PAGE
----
I’m delighted to have this review up on The Common. It took longer to write than I had anticipated, in part, because every time I returned to this book, there was more to say about it. So many fascinating layers!
Outstanding books often have a way of catching the reader by surprise, one insight, one unexpected narrative shift at a time. Niña Weijers, a debut novelist from the Netherlands, begins her book as a character study of her protagonist, Minnie Panis. Minnie is a conceptual artist of growing international reputation, whose career has been built on acts of public self-abnegation. With each turn of the page, Weijers extends her subject and thematic reach, keeping her protagonist in focus while exploring contemporary art, mysticism, Mayan beliefs, and early childhood development (among other themes) to enrich our understanding of Minnie’s character and the forces that govern her life.
Minnie’s story is told by an omniscient narrator who documents Minnie’s history of “disappearances”: moments of near death and of extreme out of body experiences, all of which Hester Velmans, an NEA fellowship recipient for translation, has rendered to strong effect in plain and unpretentious language. The prologue introduces us to Minnie in February, 2012 when she falls through a frozen lake in Amsterdam. This is described as a deliberate gesture—not a suicide attempt, but rather a Houdini-like disappearing act, Minnie’s third. But why such a radical performance? The ensuing narrative leads us on an investigation. . . .
Read the rest of this review here.
A powerful little book that begins with an analysis of a single episode from the writer’s past, an incident that happened when she was twelve. This book breaks so many writerly rules — in such a satisfying, rewarding way. The translation is by Tanya Leslie.
The quote is from the end of the first section.
Naturally I shall not opt for narrative, which would mean inventing reality instead of searching for it. Neither shall I content myself with merely picking out and transcribing the images I remember; I shall process them like documents, examining them from different angles to give them meaning. In other words, I shall carry out an ethnological study of myself.
(It may not be necessary to commit such observations to paper, but I won’t be able to start writing properly until I have some idea of the shape this writing will take.)
I may have chosen to be impartial because I thought the indescribable events I witness in my twelfth year would fate away, lost in the universal context of laws and language. Or maybe I succumbed to a mad and deadly impulse suggested by the words of a missal which I now find impossible to read, a ritual which my mind associates with some Voodoo ceremony–take this, all of you, and read it, this is my body, this is the cup of my blood, it will be shed for you and for all men.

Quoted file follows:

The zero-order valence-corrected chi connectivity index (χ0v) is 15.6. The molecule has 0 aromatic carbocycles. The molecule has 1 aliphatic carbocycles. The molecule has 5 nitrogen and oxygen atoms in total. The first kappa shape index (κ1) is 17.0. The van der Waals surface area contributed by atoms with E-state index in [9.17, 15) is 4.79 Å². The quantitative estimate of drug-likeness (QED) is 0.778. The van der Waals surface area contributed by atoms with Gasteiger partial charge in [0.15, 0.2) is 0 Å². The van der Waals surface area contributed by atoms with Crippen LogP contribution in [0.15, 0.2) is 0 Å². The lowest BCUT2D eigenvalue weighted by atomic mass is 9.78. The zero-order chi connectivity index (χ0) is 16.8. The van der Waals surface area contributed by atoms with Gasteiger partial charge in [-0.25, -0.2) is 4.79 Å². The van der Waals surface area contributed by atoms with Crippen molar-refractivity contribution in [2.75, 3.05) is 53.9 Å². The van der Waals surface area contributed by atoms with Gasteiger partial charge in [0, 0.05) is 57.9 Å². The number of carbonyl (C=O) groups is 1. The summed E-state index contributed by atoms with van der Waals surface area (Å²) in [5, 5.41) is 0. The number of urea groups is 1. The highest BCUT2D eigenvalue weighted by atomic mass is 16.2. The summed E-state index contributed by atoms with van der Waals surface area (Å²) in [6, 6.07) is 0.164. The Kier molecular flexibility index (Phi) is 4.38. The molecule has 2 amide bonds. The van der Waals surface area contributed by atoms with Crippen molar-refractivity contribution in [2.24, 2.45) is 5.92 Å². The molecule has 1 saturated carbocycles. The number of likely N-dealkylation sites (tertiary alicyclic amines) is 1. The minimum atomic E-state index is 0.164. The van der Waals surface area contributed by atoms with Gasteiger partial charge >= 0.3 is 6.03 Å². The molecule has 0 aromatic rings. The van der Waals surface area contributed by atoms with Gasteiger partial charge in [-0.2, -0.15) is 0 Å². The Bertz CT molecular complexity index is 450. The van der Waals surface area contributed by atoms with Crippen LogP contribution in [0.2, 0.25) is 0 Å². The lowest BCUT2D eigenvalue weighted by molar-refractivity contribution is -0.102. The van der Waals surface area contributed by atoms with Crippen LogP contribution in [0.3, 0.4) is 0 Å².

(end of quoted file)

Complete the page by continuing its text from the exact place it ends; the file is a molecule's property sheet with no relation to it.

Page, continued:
I heard this author read during Litquake and bought the book. Part heist novel, part a novel about becoming a mother, it blends the genres so effortlessly that, having finished the book, I’m convinced that motherhood is a kind of a heist. Translated from Swedish by Saskia Vogel. A beautiful edition by the Black Cat imprint of Grove Atlantic.
The baby’s named Dream. (What a cool name!)
She put one arm over the baby, who had gone back to nursing, and rested her head on the other, trying to unwind and sink into the sofa. She focused on her body, one part at a time; she noticed her teeth clenching and opened her mouth all the way. Opening and shutting it and working her jaw from side to side to relieve the tension. …
Dream downed the milk, swallowing while nuzzled into her white breast. Round as the baby’s cheeks and head, round as the areola that peeked out because Dream hadn’t gotten a proper grip on her nipple again. Round and round, rounds and rounds. The milk dribbled out of the baby’s mouth and ran down her breast, leaving a sticky trail on her skin and a wet stain on her robe.
Does the body keep producing breast milk after death? If something were to happen to her, if she choked or a blood vessel burst in her brain or if someone were to break in and take her out for good, it would probably be a while before anyone would miss her. But if she had enough milk in her breasts, then Dream might have a chance of surviving until someone showed up.
She tried to concentrate on the softness.
The Courtyard in the Mirror [“Der Hof im Spiegel”]
by Emine Sevgi Özdamar
Translated by Leslie A. Adelson
I thought she had died. I was standing in the kitchen with my back against the radiator, waiting for the sad light in her room, in the house across the way, where she lived, to go on in the large mirror that was attached to the wall over my kitchen table. For years her light from the house on the other side of the courtyard had been my setting sun. Whenever I saw her lighted window in the kitchen mirror, and only then, I turned on the light in my apartment. Now I was standing in the dark and had a cookie in my hand, but wasn’t eating it. I was afraid I would make too much noise. If she had died
Read the rest of this beautiful story in UC Berkeley’s magazine Transit.